But is the solution to teach people the DOM? That seems like cruel and unusual punishment--a kind of Protestant work ethic: real programmers suffer. The browser document object model ranks up there in the history of terrible API design: it's overly-verbose, inconsistent, and tedious. If you use it for any amount of time, you will end up recreating at least the traversal parts of jQuery--searching up and down the tree for related elements--if not the animation and CSS methods as well. Traversal isn't a hard problem per se, but as with anything involving recursion, it's kind of a lot to throw at a beginner.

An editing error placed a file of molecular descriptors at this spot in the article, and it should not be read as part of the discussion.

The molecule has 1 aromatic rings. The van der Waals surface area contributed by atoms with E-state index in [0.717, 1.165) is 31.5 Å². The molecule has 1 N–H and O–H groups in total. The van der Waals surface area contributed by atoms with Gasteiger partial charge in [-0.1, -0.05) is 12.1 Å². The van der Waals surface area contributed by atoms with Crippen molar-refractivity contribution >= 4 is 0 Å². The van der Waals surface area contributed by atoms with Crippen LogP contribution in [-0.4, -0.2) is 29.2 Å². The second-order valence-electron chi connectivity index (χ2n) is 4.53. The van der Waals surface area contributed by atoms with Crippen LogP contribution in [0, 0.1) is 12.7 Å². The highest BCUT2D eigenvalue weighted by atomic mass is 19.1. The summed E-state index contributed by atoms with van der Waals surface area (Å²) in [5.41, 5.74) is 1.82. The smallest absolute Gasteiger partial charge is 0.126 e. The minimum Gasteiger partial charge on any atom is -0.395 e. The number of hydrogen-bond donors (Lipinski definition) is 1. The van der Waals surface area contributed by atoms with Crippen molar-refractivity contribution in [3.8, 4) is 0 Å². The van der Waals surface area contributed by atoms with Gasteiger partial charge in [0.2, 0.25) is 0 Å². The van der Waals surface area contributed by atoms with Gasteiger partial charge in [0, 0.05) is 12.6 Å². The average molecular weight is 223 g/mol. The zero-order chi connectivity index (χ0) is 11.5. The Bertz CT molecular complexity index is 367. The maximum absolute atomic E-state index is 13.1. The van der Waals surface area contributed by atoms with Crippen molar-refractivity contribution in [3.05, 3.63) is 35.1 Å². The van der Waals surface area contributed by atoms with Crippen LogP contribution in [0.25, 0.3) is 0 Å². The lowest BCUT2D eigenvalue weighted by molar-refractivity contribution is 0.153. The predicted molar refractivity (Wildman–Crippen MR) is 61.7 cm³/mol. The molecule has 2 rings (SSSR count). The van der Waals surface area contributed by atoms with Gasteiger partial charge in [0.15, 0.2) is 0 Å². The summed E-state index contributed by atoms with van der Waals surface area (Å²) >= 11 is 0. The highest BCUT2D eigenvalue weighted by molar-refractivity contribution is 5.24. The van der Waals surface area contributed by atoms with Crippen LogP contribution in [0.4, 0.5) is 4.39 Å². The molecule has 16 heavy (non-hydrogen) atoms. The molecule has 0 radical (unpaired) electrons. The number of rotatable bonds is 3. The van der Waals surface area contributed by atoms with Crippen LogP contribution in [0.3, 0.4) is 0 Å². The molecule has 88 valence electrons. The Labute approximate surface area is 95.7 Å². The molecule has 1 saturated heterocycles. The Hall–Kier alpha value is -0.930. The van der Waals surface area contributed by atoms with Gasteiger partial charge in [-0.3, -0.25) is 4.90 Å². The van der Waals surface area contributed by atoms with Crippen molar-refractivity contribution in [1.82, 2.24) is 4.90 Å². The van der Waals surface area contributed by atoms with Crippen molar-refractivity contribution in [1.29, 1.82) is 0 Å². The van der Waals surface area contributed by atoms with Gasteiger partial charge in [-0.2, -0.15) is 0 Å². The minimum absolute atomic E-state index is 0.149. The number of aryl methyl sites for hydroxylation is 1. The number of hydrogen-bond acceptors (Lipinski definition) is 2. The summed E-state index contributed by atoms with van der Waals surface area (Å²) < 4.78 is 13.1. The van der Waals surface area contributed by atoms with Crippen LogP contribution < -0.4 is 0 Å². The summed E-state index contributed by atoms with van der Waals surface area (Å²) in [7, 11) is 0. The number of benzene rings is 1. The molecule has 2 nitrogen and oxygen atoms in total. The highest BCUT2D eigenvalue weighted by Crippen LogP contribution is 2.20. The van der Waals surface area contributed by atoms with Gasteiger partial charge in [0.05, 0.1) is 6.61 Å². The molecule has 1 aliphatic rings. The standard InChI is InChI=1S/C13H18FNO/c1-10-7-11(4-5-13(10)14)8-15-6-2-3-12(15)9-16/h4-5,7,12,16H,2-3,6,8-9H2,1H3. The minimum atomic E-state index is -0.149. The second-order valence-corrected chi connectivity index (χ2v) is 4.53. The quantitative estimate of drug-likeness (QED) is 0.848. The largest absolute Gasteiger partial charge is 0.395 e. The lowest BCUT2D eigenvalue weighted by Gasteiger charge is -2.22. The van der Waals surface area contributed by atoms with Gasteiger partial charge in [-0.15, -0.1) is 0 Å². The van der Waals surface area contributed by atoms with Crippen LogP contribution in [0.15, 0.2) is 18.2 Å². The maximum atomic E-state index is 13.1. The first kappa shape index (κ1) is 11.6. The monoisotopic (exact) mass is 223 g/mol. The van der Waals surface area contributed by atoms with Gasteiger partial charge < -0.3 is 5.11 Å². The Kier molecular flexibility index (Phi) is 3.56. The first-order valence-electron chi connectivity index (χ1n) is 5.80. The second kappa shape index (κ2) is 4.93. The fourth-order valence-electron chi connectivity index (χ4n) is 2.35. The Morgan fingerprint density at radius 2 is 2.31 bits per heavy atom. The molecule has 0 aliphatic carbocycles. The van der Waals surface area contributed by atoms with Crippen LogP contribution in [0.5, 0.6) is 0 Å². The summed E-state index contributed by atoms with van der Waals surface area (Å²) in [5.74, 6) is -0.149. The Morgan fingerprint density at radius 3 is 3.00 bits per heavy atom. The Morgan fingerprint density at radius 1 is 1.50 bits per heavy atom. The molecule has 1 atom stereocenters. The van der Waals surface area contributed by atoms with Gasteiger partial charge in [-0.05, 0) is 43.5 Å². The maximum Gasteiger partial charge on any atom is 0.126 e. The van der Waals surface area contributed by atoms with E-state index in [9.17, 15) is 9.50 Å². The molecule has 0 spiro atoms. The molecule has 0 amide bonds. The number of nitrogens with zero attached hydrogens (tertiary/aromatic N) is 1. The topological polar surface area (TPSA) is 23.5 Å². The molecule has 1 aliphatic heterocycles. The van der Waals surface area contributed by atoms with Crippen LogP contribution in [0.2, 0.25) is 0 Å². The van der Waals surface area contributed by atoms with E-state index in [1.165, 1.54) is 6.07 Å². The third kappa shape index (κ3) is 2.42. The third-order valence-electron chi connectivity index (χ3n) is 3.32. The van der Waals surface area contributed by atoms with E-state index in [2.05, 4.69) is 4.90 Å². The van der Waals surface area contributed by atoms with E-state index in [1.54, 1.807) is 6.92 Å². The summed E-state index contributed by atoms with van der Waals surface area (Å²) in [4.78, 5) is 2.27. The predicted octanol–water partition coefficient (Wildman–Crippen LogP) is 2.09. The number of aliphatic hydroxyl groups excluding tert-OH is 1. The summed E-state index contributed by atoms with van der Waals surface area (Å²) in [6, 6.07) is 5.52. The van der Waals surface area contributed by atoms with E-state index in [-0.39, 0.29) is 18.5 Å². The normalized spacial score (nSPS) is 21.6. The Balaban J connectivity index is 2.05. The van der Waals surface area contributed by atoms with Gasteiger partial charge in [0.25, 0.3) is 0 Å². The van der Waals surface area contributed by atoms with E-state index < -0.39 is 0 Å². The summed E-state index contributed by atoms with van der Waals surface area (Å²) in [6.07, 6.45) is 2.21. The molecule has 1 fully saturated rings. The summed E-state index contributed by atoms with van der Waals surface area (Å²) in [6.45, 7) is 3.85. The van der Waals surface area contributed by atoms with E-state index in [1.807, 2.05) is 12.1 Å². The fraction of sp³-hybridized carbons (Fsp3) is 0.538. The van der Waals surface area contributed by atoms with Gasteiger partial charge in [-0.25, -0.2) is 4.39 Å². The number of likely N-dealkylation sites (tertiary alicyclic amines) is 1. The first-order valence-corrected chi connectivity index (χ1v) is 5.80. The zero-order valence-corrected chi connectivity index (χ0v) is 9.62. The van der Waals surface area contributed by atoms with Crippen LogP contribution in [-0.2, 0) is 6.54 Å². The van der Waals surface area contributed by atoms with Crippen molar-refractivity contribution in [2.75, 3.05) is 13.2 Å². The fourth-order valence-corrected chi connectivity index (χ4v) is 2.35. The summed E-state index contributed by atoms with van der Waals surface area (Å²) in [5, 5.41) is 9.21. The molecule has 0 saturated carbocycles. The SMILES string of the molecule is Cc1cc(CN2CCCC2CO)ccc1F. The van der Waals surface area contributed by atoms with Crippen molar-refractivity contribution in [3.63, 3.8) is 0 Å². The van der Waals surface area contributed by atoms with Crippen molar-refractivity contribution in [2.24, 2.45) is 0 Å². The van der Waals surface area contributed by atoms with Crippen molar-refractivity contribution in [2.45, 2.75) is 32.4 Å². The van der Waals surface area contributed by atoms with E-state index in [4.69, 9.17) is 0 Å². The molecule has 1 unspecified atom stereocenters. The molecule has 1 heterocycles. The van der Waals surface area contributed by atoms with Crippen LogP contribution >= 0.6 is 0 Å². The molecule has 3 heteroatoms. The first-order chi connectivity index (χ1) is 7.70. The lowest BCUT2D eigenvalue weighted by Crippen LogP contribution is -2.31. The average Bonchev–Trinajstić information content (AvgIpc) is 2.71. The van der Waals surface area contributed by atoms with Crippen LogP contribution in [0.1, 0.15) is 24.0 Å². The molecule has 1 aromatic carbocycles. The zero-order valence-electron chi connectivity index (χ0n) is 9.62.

As with any subject, foundation is important. But that doesn't always make it the right starting place. When teaching bass, for example, we wouldn't make someone master chord theory before we taught them a simple scale. Instead, we can start at one level of abstraction and work both up and down. It's the same when coding: by starting people with jQuery, I suspect it's easier to get them into the DOM later. We can still teach the fundamental patterns of the language without being caught up in the implementation of a bad API.